How will the new tax changes impact college planning?

Let’s get right to the point, the changes will help many families.  The tax reform changes now allow 529 plan distributions to be used tax-free (federally) for private elementary and secondary school expenses (K-12).  Each student will be able to take up to $10,000 per year for public, private and religious schools.  Before this, tax-free distributions were only allowed for qualified higher education expenses (college).

Before taking any 529 distributions for K-12 expenses you should check with your state to determine if they consider K-12 expenses to be “qualified”.  If they are not considered qualified, then the state could assess state income tax and penalties on the earnings portion of the distributions.

The new changes also allow for tax-free rollovers of 529 Savings accounts to 529 ABLE accounts, as long as the beneficiary is the same person or member of the same family as the original 529 Savings account.  Rollovers will be limited to the annual contribution limit which will be $15,000 in 2018.  Additional contributions are allowed under certain circumstances.  ABLE accounts are similar 529 Savings accounts as they allow for tax-free growth and withdrawals are tax-free when used for qualified disability expenses.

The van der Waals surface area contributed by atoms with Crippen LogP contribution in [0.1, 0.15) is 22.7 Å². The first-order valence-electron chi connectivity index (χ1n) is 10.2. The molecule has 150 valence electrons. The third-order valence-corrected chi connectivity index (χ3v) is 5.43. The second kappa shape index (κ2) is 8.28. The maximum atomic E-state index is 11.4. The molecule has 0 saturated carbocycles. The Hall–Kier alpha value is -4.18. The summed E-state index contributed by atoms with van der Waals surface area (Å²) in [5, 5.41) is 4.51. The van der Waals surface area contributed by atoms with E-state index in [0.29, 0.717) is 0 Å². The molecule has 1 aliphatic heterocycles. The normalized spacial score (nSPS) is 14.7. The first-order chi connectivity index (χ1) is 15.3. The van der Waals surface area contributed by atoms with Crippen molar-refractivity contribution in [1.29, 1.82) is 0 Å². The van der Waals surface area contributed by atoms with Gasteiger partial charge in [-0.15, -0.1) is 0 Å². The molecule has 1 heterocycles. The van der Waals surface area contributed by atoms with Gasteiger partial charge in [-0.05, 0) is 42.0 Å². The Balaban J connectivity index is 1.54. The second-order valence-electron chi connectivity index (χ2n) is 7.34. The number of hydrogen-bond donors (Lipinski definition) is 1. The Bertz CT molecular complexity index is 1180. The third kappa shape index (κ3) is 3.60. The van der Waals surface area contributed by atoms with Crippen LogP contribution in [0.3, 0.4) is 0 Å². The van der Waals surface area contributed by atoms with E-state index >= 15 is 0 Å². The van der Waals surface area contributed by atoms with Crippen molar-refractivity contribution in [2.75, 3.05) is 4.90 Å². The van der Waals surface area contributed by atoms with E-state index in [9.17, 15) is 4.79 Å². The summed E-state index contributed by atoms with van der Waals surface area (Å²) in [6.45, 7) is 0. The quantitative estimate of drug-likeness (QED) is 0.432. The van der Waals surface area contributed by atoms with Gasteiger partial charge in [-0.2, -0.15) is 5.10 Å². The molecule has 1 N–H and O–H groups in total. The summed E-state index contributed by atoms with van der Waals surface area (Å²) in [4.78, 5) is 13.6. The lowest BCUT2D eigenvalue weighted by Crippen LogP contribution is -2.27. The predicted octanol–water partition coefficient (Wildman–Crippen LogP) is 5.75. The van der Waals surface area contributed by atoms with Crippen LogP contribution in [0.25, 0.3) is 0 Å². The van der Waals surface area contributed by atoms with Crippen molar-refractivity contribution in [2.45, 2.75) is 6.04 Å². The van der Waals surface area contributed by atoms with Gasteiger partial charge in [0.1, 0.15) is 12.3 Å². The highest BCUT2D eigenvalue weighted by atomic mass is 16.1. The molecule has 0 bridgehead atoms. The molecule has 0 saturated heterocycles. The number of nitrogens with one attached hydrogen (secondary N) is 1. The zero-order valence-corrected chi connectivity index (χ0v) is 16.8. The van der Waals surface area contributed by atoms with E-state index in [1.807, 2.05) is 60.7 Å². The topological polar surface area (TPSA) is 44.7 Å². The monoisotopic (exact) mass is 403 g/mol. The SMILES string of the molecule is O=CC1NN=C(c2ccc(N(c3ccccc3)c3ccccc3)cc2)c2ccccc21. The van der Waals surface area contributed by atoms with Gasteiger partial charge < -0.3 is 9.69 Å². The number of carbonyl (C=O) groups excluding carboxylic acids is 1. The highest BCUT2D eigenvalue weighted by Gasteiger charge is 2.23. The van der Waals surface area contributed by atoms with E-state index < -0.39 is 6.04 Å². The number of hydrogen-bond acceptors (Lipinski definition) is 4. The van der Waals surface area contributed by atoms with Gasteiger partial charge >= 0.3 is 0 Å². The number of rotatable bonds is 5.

All in all, the changes should encourage families to save more and choose 529 accounts over Coverdell accounts as the preferred education savings vehicle.  Saving is just one part of a sound college plan.  Remember to also incorporate “Late Stage” planning strategies such as college selection, tax aid and financial aid when paying for college.  The time invested will be well worth it.

About College Corner:  Our goal here is to help you develop your best college planning strategy by addressing the topics of tax planning, saving, financial aid optimization, college selection and personal finances.  If you have a question, please send it our way.

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